When U.S. U-20 midfielder Vanessa DiBernardo steps on the field at the 2012 FIFA U-20 Women’s World Cup in Japan, she will be continuing a family tradition that began 28 years ago. That is when her father, Angelo, represented the USA at the 1984 Olympics.
There are many factors that come together to produce an elite soccer player. Good genes are one of them.
And there is no doubt that U.S. Under-20 Women’s National Team midfielder Vanessa DiBernardo has soccer in her DNA.
She is the daughter of Angelo DiBernardo, a star at Indiana University in the 1970s where he won the Hermann Trophy as college soccer’s top player before going on to play for the Los Angeles Aztecs and New York Cosmos in the NASL in the early 1980s. He earned 20 caps and scored three goals for the U.S. Men’s National Team, playing in World Cup qualification games for the 1982 and 1986 World Cups and in two matches for the USA in the 1984 Olympics.
But a player is not made of chromosomes alone, and like all of her teammates, DiBernardo had to mix the natural talent with hard work and mental fortitude to earn a spot on the 21-player Women’s World Cup roster.
“She has a tremendous engine,” said U.S. U-20 head coach Steve Swanson. “She can get up and down the field and she’s a workhorse for our team.”
Still, DiBernardo gives much credit for her soccer success to her dad.
“He’s the most important role model in my career,” said DiBernardo. “He’s been my coach ever since I was little and he’s the reason why I play soccer. He has certainly set a high bar with soccer success and I want to follow him if I can.”
Vanessa has no brothers, just an older sister, so it seems that she was destined to carry on the family tradition.
“I’m like his little boy,” said DiBernardo. “I think he wanted me to be a boy but he got two girls so I’ve been kicking a soccer ball as long as I can remember.”
Vanessa admits to not seeing many highlights of her dad’s playing days, but from what she has been told, the two have similar styles and she is more than happy to emulate him on the field.
Angelo grew up in Argentina in a family of Italian descent before moving to the USA when he was 16 years old, and Vanessa seems to have benefited from a mixture of those two world-famous soccer cultures (which have been made even more potent by the culture of excellence and competitiveness of the U.S. women’s game). She’s a wonderfully skillful player but also brings some grit to the U.S. midfield.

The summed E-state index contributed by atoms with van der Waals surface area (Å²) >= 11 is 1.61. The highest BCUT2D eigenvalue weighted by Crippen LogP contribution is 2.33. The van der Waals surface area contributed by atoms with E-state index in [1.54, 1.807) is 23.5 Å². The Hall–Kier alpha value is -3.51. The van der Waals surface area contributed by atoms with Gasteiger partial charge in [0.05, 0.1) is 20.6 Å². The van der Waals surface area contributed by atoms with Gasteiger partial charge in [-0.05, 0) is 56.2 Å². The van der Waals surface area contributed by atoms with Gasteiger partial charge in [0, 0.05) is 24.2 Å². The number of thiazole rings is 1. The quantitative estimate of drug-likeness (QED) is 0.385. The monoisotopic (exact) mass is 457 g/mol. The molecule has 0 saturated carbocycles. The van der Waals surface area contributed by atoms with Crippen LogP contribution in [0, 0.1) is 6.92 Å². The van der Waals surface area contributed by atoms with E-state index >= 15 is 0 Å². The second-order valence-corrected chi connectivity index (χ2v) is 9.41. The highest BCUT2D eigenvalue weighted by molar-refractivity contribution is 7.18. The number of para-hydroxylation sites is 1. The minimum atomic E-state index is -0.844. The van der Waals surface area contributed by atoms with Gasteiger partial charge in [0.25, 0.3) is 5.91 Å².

“I’ve heard he was skillful and quick,” said DiBernardo, who will wear the number 10 shirt for the USA during the Women’s World Cup. “I’m a more possession-oriented player and I like to keep the ball. From what I’ve seen from the videos, he had those qualities, as well.”
Vanessa is quick to add that she also takes after her mom, Pat.
“I’d say I’m a mix,” she said. “My mom smiles and laughs at lot, like me, but I’m stubborn like my dad.”
Those qualities have endeared her to both her teammates and coaches on the U.S. team as there’s rarely a time when she’s not smiling. Even during a hard training session, she can be seen grinning from ear to ear while the stubbornness shows in her work rate. It’s clear that she loves the game.
Vanessa says that while she’s received great soccer advice from her dad over the years, it’s gotten to the point where it’s almost unspoken.
“Sometimes he’ll have things to say after a game and other times he’ll know that I know what he’s going to say so he doesn’t say it,” said Vanessa. “But when I made this World Cup Team, he was really happy and really proud of me.”
DiBernardo was called into her first national team camp in the summer of 2011 and followed that up with a banner sophomore season at Illinois. She scored 17 goals as a sophomore, the most for an Illinois player since 1999, and was selected as an All-American. That set the plate for her ascension into the U.S. team and more recently, a place in the starting lineup.
“She gives us a quality linking player,” said Swanson. “She can distribute the ball really well, she can get out of pressure really well and she can make great penetrating runs from the midfield, which you don’t see that often from players her age. She makes good decisions on when to go and is a great final passer of the ball.”
DiBernardo says that it took a while for her to adjust to the level of play and the environment of international competition but that she is pleased at the place she is in now as a person and a player.
“The national team is of course very different than any other level we’ve played at,” said DiBernardo. “The speed of play is faster, the physical dimension is raised and I think it took me until Panama (during CONCACAF qualifying) and then a few camps into 2012 to get comfortable and be able to play like I want to play. I’m a little bit of a shy person and maybe it takes me longer to get used to new situations than others.”
“It’s been great to see her over the course of this past year, getting more and more confident every camp,” said Swanson. “I’m excited about her, not for just this tournament, but I think she’s got great potential down the line.”
Fortunately for the USA, DiBernardo is finding her groove at the right time, and when she stops for a moment to consider that she is getting to wear the jersey of her country, just like her dad, it does give her pause.
“Not a lot of girls get to play in a World Cup at any level, so this opportunity is special,” said DiBernardo. “But considering that my dad played in the Olympics and now 28 years later I am getting to represent my country and follow in his footsteps, that’s something I’ll always cherish.”